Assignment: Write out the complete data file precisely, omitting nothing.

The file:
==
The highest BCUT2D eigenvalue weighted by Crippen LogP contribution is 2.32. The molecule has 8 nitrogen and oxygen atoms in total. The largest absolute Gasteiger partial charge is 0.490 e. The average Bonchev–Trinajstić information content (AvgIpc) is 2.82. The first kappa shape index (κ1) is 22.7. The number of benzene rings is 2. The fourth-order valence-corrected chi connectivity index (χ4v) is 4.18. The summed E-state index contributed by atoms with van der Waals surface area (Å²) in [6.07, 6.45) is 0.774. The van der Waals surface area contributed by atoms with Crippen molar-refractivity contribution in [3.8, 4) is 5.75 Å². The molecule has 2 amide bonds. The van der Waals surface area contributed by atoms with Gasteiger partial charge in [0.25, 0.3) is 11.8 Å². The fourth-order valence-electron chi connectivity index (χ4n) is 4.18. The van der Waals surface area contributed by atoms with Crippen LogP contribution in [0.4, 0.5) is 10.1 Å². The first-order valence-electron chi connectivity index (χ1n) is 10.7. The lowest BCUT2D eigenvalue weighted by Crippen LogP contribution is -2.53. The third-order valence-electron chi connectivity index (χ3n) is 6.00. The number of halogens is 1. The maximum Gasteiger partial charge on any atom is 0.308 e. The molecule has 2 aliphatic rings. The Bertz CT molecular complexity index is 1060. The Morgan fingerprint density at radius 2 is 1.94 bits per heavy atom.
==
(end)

The highest BCUT2D eigenvalue weighted by Crippen LogP contribution is 2.32. The molecule has 8 nitrogen and oxygen atoms in total. The largest absolute Gasteiger partial charge is 0.490 e. The average Bonchev–Trinajstić information content (AvgIpc) is 2.82. The first kappa shape index (κ1) is 22.7. The number of benzene rings is 2. The fourth-order valence-corrected chi connectivity index (χ4v) is 4.18. The summed E-state index contributed by atoms with van der Waals surface area (Å²) in [6.07, 6.45) is 0.774. The van der Waals surface area contributed by atoms with Crippen molar-refractivity contribution in [3.8, 4) is 5.75 Å². The molecule has 2 amide bonds. The van der Waals surface area contributed by atoms with Gasteiger partial charge in [0.25, 0.3) is 11.8 Å². The fourth-order valence-electron chi connectivity index (χ4n) is 4.18. The van der Waals surface area contributed by atoms with Crippen LogP contribution in [0.4, 0.5) is 10.1 Å². The first-order valence-electron chi connectivity index (χ1n) is 10.7. The lowest BCUT2D eigenvalue weighted by Crippen LogP contribution is -2.53. The third-order valence-electron chi connectivity index (χ3n) is 6.00. The number of halogens is 1. The maximum Gasteiger partial charge on any atom is 0.308 e. The molecule has 2 aliphatic rings. The Bertz CT molecular complexity index is 1060. The Morgan fingerprint density at radius 2 is 1.94 bits per heavy atom.